If you happen to have the incredible misfortune to step on a Weever fish, it’s important to know the steps to take. I’m helpfully listing them here. Not all of them are strictly necessary or helpful, but you can weed those out.
First of all, to avoid needing to know these steps, shuffle into the water – especially at low tide. Otherwise, you might meet this guy. Mostly they stay away from us and down in Sandycove – so there is hardly anyone in danger – but sometimes Ned drops a bucket of them in Myrtleville, so we have hundreds of swimmers to warn.
One useful thing to know is that after you’ve been spiked, if you stay in the water your foot will be so cold you won’t really feel the pain. You’ll know there’s something wrong, but it’s a deferral method. Try deferring for as long as you can. Do a ten hour swim. I only did an hour and was sorry I got out.
Once the pain starts to hit as your foot warms up, here’s what you do:
- Ring an expert on Weaver Fish. That’s Bernard. He’ll tell ya.
- Curse him when he doesn’t answer.
- Look up “weaver fish” on google.
- Just accept it when google tells you it’s showing you results for “weever fish”, not “weaver fish”. It’s not the time to get into a spelling argument about how Bernard told you to spell it. Curse.
- Realise your foot is getting sorer fast, that the pain is moving up your leg and you’re a long way from a basin of hot water. That’s what google told you to get.
- Drive home. Further cursing optional.
- Limp into house. Cursing optional, but likely.
- Do whatever is needed to get foot into basin of water at 40c+
- Put foot in water. Curse because it’s too hot.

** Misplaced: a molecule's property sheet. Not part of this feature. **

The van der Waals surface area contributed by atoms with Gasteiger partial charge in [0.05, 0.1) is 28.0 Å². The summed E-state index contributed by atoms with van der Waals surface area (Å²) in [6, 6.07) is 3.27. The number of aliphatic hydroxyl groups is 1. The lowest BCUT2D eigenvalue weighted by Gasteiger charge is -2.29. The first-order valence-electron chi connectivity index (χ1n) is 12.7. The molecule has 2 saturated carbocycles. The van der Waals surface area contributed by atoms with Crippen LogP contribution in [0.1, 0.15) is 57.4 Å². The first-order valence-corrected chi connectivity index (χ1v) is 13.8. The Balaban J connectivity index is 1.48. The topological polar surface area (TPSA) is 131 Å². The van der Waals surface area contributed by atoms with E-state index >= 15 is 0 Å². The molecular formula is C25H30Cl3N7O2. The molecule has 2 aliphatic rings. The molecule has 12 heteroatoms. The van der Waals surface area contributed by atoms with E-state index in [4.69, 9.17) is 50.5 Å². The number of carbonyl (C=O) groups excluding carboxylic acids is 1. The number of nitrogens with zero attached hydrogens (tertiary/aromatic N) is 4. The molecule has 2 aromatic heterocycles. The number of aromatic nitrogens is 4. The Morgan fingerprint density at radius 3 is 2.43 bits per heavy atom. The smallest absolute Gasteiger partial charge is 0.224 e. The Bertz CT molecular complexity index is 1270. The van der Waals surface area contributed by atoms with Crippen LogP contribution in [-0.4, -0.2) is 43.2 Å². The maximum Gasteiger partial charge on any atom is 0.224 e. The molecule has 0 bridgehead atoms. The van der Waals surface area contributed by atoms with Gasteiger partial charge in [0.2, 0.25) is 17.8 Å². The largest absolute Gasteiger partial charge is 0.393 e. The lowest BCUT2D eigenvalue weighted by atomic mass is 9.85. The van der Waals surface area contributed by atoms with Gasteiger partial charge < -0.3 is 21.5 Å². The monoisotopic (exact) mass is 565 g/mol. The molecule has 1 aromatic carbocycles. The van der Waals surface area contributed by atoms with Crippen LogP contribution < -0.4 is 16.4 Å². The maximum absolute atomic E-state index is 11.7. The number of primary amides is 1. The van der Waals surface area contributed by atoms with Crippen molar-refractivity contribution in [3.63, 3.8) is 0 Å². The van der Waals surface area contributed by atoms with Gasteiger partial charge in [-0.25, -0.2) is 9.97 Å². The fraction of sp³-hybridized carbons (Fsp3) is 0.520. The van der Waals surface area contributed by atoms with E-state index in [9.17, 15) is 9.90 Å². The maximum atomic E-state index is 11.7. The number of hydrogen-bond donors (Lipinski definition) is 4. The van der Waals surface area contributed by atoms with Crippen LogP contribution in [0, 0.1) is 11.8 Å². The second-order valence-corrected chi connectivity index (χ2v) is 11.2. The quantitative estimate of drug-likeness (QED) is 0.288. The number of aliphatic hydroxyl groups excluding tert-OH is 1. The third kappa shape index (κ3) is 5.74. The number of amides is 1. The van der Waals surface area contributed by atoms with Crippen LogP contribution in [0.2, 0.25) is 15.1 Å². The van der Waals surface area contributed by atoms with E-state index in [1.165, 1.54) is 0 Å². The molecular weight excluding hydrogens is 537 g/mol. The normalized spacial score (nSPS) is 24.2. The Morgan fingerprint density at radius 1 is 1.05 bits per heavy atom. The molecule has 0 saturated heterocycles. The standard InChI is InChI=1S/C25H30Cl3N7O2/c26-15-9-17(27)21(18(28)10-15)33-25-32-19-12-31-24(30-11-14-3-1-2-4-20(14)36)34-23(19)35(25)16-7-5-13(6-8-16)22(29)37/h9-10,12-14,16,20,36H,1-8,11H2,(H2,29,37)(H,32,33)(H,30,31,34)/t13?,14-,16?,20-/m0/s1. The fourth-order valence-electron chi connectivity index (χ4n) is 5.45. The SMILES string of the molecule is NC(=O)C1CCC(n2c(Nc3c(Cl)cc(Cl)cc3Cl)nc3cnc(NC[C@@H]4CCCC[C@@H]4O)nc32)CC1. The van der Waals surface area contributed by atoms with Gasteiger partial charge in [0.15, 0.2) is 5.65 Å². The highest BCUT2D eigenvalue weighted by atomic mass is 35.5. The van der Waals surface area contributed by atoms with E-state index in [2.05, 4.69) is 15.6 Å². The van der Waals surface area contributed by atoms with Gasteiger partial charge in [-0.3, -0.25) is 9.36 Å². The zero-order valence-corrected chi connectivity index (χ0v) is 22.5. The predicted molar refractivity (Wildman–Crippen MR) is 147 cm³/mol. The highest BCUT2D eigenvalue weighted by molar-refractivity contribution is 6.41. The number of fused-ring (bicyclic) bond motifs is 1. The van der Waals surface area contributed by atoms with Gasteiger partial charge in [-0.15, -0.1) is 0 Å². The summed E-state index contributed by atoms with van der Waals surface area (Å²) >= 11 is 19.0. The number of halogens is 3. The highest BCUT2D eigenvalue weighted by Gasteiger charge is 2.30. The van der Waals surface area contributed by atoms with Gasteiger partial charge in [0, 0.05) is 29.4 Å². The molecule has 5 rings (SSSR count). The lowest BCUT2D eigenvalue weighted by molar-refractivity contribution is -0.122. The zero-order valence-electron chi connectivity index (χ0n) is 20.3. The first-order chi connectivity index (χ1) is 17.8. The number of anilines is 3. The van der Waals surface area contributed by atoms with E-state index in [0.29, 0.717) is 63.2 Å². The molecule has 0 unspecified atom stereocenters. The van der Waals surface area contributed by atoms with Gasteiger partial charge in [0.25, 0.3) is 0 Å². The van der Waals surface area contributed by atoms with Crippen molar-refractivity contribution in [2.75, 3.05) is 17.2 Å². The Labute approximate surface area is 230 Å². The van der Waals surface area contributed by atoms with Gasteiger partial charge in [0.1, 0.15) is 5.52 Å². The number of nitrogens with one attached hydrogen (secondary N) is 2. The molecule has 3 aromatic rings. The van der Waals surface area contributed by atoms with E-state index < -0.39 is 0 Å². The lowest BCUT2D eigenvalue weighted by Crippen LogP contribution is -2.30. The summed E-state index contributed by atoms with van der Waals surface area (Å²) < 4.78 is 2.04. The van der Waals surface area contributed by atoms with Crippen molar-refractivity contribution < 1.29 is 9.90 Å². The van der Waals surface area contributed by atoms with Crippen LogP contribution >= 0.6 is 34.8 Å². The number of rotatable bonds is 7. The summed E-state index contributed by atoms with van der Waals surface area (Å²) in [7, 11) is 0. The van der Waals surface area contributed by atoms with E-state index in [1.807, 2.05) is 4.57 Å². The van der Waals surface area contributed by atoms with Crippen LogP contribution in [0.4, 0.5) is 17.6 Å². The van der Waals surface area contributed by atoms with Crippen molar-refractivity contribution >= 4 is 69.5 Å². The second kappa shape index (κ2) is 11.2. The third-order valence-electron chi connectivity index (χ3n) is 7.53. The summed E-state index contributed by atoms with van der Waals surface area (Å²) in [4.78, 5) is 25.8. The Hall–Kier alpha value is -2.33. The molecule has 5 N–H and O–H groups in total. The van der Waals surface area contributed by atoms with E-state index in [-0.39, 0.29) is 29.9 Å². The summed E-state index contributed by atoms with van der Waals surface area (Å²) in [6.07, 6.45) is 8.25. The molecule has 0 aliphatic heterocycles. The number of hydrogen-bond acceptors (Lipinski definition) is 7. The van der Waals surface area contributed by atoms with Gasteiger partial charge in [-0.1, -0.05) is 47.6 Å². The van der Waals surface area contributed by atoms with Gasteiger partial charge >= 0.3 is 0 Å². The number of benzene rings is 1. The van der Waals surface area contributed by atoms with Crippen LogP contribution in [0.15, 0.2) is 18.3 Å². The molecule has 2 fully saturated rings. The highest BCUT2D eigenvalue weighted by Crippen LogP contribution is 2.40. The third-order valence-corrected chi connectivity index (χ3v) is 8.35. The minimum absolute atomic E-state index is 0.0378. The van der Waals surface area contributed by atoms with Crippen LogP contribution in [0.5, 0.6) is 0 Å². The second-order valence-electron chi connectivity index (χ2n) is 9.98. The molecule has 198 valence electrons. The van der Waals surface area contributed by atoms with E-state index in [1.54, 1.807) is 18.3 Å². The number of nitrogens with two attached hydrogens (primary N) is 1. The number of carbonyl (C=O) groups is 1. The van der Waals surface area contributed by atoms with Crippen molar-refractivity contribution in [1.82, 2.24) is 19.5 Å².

- Replace foot in water. Pain is worse than the heat.
- Eventually receive call from weaver fish expert. Explain to Bernard you’re only interested in weever fish.
- Listen to Bernard’s stories about how much worse his weaver/weever fish attacks were. At least get some good advice about checking for spines left in the foot.
- Try to twist foot around to see if there are spines stuck in it.
- Ask spouse to check if there are spines.
- Graciously refuse spouse’s offer to get any spines out with a bread knife. “I’ll get in good and deep just to make sure”. No thanks. You’re grand.
- Sit with foot in basin and wait for pain to subside.
- Wait. A few fecks as the pain ebbs and flows.
- Wait. More hot water.
- Check google again to see how long they said this would last. Two hours for peak pain? It’s four hours since I was attacked. Feck.
- Wait. Curse a bit more. Add hot water.
- Attempt to put on shoe. Realise foot too swollen. Curse.
- Wait. It does fade to numbness. Took seven hours, though.
So, from Irish Water Safety: When entering the water, make plenty of noise with your feet and kick up the sand a little, this alerts the weever fish to your presence and they normally swim out in to deeper water away from you.
Otherwise, you’ll end up like this. And Bernard’s no feckin’ help. Believe me.